Through burning at extreme temperatures, cremation can transform a human body into little more than ash, warping bones and scorching identifying clues like DNA out of existence.
But, according to a study published today in the journal PLOS ONE, archaeologists might have a new way to glean information from charred remains of the past. A team of Italian scientists has shown that eight specific measurements of cremated remains, such as the length or width of certain intact bones, can reveal an individual’s sex, even after thousands of years underground. Though substantial differences exist between ancient and contemporary human populations, this knowledge could help advance modern forensic methods used after wildfires claim human victims.
“I was impressed,” says Alison Galloway, a forensic anthropologist at the University of California Santa Cruz who was not involved in the study. “This study identified pieces of the skeleton that survive a fire, and that are [different in males and females]. And that’s what we need right now.”
Though cremation has been a common practice in many populations for millennia, archaeologists long assumed that remains so altered from their original state would be permanently lost to anonymity. But that may be changing.
“Only recently have people appreciated that [cremated remains] can still tell us a huge amount about people who lived in the past,” says Tim Thompson, a forensic scientist at Teesside University in the UK who was not involved in the study. “This is really challenging, time-consuming material to study.”
While modern cremated remains and remains from other types of ancient burials might retain traces of DNA or protein fragments that can aid identification, “it’s pretty much impossible to use these techniques” with cremations from antiquity, says study author Claudio Cavazzuti, an archaeologist at Durham University.
Without reliable molecular techniques, archaeologists often use grave goods found near the remains to determine an individual’s biological sex or social status. These artifacts, however, aren’t guarantees of identity, Cavazzuti says. Sex and gender are not interchangeable—and while weapons might often be found with men, and spindles with women, numerous examples throughout history show that several cultures of the past have bucked traditional gender roles (including, famously, Viking women).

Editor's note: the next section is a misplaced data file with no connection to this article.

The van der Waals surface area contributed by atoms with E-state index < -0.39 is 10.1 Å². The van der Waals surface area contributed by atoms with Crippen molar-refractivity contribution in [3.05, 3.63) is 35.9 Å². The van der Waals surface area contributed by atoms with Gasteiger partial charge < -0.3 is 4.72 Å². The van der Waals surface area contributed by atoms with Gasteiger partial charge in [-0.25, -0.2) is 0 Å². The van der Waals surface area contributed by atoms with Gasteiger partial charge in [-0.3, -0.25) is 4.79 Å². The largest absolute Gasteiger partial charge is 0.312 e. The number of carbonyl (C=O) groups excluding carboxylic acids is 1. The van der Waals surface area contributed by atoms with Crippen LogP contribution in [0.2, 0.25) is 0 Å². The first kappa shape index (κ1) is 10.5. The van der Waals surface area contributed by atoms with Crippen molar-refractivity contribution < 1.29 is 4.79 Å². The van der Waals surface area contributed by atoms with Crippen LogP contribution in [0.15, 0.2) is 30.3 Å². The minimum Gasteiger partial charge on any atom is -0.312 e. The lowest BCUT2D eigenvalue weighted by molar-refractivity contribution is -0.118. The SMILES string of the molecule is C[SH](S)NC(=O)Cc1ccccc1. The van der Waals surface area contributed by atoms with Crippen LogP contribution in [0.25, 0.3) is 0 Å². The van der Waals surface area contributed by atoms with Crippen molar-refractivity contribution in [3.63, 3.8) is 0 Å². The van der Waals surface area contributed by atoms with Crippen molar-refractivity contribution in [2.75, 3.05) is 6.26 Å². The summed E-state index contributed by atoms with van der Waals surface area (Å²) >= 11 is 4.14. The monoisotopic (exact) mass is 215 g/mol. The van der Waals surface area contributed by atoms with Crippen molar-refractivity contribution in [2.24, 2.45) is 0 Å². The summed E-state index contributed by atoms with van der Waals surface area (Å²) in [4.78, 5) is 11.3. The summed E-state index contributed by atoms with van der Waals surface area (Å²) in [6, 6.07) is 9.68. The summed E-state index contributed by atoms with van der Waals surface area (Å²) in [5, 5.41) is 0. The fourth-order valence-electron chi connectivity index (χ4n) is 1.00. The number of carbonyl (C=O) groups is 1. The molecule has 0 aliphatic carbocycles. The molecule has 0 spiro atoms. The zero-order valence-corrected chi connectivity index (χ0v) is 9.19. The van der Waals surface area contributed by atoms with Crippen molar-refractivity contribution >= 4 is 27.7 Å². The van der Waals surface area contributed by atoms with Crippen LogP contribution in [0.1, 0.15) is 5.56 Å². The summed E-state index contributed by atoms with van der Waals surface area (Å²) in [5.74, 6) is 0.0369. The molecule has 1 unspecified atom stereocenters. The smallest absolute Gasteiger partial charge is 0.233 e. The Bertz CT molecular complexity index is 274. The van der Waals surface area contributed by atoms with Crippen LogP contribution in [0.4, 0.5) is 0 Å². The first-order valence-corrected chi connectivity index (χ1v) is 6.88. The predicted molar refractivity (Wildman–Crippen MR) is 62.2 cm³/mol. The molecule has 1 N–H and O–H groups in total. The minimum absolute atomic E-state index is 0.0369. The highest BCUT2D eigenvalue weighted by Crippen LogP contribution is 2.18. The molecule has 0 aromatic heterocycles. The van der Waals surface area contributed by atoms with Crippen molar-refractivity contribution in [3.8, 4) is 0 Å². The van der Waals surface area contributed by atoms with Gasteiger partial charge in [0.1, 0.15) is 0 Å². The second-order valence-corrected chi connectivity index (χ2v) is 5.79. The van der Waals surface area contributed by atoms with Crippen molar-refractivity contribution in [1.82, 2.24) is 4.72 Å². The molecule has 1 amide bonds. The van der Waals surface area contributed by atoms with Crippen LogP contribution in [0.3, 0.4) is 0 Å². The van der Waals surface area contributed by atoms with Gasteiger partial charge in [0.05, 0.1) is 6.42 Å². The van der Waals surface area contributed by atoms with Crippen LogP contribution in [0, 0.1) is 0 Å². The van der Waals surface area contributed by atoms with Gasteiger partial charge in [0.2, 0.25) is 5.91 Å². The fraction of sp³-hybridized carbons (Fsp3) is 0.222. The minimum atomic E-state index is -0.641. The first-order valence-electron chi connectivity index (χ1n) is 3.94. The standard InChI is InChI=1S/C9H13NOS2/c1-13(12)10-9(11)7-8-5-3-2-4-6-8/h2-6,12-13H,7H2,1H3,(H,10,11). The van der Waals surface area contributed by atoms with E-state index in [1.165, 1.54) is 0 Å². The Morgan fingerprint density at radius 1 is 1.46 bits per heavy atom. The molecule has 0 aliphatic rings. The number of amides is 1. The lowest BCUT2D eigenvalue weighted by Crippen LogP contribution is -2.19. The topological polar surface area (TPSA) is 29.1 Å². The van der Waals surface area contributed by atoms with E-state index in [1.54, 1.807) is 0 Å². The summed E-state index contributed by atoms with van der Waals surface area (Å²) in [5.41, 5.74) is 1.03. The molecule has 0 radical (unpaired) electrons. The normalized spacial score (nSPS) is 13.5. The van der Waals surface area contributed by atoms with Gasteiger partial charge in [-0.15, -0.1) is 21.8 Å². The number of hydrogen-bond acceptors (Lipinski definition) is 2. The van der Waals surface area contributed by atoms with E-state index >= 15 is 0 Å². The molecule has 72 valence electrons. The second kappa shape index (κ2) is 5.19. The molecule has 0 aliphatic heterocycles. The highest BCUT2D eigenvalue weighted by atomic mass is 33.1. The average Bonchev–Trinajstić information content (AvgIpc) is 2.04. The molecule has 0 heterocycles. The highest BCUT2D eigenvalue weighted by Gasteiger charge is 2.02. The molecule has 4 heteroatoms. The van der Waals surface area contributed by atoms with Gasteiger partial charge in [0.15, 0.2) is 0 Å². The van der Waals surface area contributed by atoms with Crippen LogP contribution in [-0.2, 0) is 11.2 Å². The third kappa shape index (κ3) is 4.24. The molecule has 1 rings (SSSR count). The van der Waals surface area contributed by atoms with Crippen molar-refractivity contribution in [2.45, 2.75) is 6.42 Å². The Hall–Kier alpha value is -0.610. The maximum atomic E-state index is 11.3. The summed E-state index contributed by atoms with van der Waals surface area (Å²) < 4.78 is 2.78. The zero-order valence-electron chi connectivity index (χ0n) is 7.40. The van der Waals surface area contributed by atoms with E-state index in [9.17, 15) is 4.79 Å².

So Cavazzuti and his colleagues turned instead to the shapes and features of bone fragments themselves, analyzing the remains of 124 individuals cremated in Italy between the 12th and 6th centuries BCE. No records of the individuals’ identities survived to present day, so the researchers compared the bone measurements with the information inferred from grave goods—the only existing proxy for sex.
While grave goods aren’t useful as a universal standard, Cavazzuti says, in this population, “it’s quite unusual… for a female to have weapons.”
In the end, eight skeletal traits drawn from bones in the hands, feet, arms, legs, and jaw predicted the gender associated with an individual’s grave goods with at least 80 percent accuracy.
Because modern humans are notably bigger-bodied than our ancestors, and the study only looked at one population, the most relevant skeletal metrics will likely differ across both time and space, Cavazzuti says.
But, he says, “now that we’ve found that many parts of the skeleton preserve even after cremation… that’s an idea that can be used for modern skeletal collections.” Achieving any sex-based distinctions at all is a boon for the field—and might still set an important precedent for contemporary forensic applications.
“There’s definitely huge interest in being able to apply these techniques in a modern context,” Thompson says. “This could be useful [in situations] from house fires to plane crashes.”
One particularly appealing application, Galloway says, might be assessing deaths from wildfires. “In an isolated house, you usually know who the residents are,” Galloway says. “But in wildfire deaths, it’s hard to even know what address you’re at when things have been burnt that badly… and the bodies often end up mingled [together].” In these cases, any information can be helpful—even something as simple as telling the difference between male and female.
Despite the differences in modern and ancient populations, Galloway says, the study of cremated remains will likely become more and more useful. “I have a feeling we’ll be seeing more applications in the future,” she says.
“There are going to be more wildfires. And we need all the help we can get.”